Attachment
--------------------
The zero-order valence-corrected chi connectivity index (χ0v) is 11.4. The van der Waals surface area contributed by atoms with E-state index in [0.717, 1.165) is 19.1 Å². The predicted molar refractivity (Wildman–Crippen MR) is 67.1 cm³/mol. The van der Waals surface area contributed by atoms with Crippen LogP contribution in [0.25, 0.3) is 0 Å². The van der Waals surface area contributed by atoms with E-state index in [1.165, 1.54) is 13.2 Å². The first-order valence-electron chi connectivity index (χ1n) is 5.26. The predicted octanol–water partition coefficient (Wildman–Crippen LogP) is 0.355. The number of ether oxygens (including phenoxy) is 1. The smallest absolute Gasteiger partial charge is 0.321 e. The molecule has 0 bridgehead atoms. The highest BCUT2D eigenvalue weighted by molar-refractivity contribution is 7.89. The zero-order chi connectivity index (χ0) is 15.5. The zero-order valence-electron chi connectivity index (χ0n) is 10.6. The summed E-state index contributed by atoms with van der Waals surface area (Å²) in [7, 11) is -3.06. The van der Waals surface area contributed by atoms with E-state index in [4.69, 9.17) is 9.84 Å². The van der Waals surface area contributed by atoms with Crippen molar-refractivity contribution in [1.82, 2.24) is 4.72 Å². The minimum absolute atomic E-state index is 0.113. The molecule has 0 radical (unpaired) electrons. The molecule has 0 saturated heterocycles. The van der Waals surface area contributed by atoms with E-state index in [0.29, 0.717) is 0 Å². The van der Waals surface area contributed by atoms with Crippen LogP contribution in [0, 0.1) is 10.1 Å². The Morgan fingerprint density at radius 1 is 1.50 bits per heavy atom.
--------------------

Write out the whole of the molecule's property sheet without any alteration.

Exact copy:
The zero-order valence-corrected chi connectivity index (χ0v) is 11.4. The van der Waals surface area contributed by atoms with E-state index in [0.717, 1.165) is 19.1 Å². The predicted molar refractivity (Wildman–Crippen MR) is 67.1 cm³/mol. The van der Waals surface area contributed by atoms with Crippen LogP contribution in [0.25, 0.3) is 0 Å². The van der Waals surface area contributed by atoms with E-state index in [1.165, 1.54) is 13.2 Å². The first-order valence-electron chi connectivity index (χ1n) is 5.26. The predicted octanol–water partition coefficient (Wildman–Crippen LogP) is 0.355. The number of ether oxygens (including phenoxy) is 1. The smallest absolute Gasteiger partial charge is 0.321 e. The molecule has 0 bridgehead atoms. The highest BCUT2D eigenvalue weighted by molar-refractivity contribution is 7.89. The zero-order chi connectivity index (χ0) is 15.5. The zero-order valence-electron chi connectivity index (χ0n) is 10.6. The summed E-state index contributed by atoms with van der Waals surface area (Å²) in [7, 11) is -3.06. The van der Waals surface area contributed by atoms with E-state index in [4.69, 9.17) is 9.84 Å². The van der Waals surface area contributed by atoms with Crippen molar-refractivity contribution in [1.82, 2.24) is 4.72 Å². The minimum absolute atomic E-state index is 0.113. The molecule has 0 radical (unpaired) electrons. The molecule has 0 saturated heterocycles. The van der Waals surface area contributed by atoms with E-state index in [0.29, 0.717) is 0 Å². The van der Waals surface area contributed by atoms with Crippen LogP contribution in [0, 0.1) is 10.1 Å². The Morgan fingerprint density at radius 1 is 1.50 bits per heavy atom.